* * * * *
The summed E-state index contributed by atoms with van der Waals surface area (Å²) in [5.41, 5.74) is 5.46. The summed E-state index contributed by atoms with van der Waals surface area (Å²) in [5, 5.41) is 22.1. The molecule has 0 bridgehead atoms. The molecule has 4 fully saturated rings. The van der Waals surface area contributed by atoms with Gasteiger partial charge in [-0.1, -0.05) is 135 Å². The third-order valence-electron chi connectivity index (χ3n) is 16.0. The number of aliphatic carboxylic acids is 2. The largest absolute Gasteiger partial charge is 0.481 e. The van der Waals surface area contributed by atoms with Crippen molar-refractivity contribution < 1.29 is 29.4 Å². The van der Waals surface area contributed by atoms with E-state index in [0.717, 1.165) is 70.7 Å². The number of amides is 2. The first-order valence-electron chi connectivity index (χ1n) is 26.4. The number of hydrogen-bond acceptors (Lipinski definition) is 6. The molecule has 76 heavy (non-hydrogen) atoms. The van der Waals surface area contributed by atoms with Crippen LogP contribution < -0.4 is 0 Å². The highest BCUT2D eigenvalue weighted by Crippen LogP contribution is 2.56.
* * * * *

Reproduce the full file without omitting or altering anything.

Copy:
The summed E-state index contributed by atoms with van der Waals surface area (Å²) in [5.41, 5.74) is 5.46. The summed E-state index contributed by atoms with van der Waals surface area (Å²) in [5, 5.41) is 22.1. The molecule has 0 bridgehead atoms. The molecule has 4 fully saturated rings. The van der Waals surface area contributed by atoms with Gasteiger partial charge in [-0.1, -0.05) is 135 Å². The third-order valence-electron chi connectivity index (χ3n) is 16.0. The number of aliphatic carboxylic acids is 2. The largest absolute Gasteiger partial charge is 0.481 e. The van der Waals surface area contributed by atoms with Crippen molar-refractivity contribution < 1.29 is 29.4 Å². The van der Waals surface area contributed by atoms with E-state index in [0.717, 1.165) is 70.7 Å². The number of amides is 2. The first-order valence-electron chi connectivity index (χ1n) is 26.4. The number of hydrogen-bond acceptors (Lipinski definition) is 6. The molecule has 76 heavy (non-hydrogen) atoms. The van der Waals surface area contributed by atoms with Crippen LogP contribution < -0.4 is 0 Å². The highest BCUT2D eigenvalue weighted by Crippen LogP contribution is 2.56.